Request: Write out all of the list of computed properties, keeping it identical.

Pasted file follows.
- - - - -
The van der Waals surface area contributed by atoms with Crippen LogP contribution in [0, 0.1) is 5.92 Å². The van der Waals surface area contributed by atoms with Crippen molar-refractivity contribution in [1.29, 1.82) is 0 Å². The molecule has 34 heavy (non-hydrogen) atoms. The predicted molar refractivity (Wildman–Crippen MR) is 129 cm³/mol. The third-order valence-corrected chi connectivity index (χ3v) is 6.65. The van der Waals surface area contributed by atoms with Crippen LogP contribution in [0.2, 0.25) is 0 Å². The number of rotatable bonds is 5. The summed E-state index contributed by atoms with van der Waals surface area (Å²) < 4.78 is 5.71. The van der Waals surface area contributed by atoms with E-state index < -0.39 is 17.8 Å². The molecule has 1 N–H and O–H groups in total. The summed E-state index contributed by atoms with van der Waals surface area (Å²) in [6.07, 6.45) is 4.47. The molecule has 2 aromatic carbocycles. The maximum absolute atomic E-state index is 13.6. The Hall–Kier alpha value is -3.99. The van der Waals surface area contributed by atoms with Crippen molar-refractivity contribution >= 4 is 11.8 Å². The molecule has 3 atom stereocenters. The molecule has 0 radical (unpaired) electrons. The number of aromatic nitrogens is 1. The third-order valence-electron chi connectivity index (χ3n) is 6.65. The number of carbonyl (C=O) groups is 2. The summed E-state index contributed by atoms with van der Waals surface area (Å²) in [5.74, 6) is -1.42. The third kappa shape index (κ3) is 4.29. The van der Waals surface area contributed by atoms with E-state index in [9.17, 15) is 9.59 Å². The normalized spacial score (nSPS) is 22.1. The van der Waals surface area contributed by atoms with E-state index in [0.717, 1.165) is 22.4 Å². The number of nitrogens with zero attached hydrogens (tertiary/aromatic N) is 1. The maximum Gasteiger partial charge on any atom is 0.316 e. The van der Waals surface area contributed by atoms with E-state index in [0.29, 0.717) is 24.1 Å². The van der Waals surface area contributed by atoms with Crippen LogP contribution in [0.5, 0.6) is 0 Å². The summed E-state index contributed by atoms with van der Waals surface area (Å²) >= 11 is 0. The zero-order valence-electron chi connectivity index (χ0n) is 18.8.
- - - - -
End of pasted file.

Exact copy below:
The van der Waals surface area contributed by atoms with Crippen LogP contribution in [0, 0.1) is 5.92 Å². The van der Waals surface area contributed by atoms with Crippen molar-refractivity contribution in [1.29, 1.82) is 0 Å². The molecule has 34 heavy (non-hydrogen) atoms. The predicted molar refractivity (Wildman–Crippen MR) is 129 cm³/mol. The third-order valence-corrected chi connectivity index (χ3v) is 6.65. The van der Waals surface area contributed by atoms with Crippen LogP contribution in [0.2, 0.25) is 0 Å². The number of rotatable bonds is 5. The summed E-state index contributed by atoms with van der Waals surface area (Å²) < 4.78 is 5.71. The van der Waals surface area contributed by atoms with E-state index < -0.39 is 17.8 Å². The molecule has 1 N–H and O–H groups in total. The summed E-state index contributed by atoms with van der Waals surface area (Å²) in [6.07, 6.45) is 4.47. The molecule has 2 aromatic carbocycles. The maximum absolute atomic E-state index is 13.6. The Hall–Kier alpha value is -3.99. The van der Waals surface area contributed by atoms with Crippen molar-refractivity contribution >= 4 is 11.8 Å². The molecule has 3 atom stereocenters. The molecule has 0 radical (unpaired) electrons. The number of aromatic nitrogens is 1. The third-order valence-electron chi connectivity index (χ3n) is 6.65. The number of carbonyl (C=O) groups is 2. The summed E-state index contributed by atoms with van der Waals surface area (Å²) in [5.74, 6) is -1.42. The third kappa shape index (κ3) is 4.29. The van der Waals surface area contributed by atoms with E-state index in [9.17, 15) is 9.59 Å². The normalized spacial score (nSPS) is 22.1. The van der Waals surface area contributed by atoms with E-state index in [0.717, 1.165) is 22.4 Å². The number of nitrogens with zero attached hydrogens (tertiary/aromatic N) is 1. The maximum Gasteiger partial charge on any atom is 0.316 e. The van der Waals surface area contributed by atoms with E-state index in [0.29, 0.717) is 24.1 Å². The van der Waals surface area contributed by atoms with Crippen LogP contribution in [0.5, 0.6) is 0 Å². The summed E-state index contributed by atoms with van der Waals surface area (Å²) >= 11 is 0. The zero-order valence-electron chi connectivity index (χ0n) is 18.8.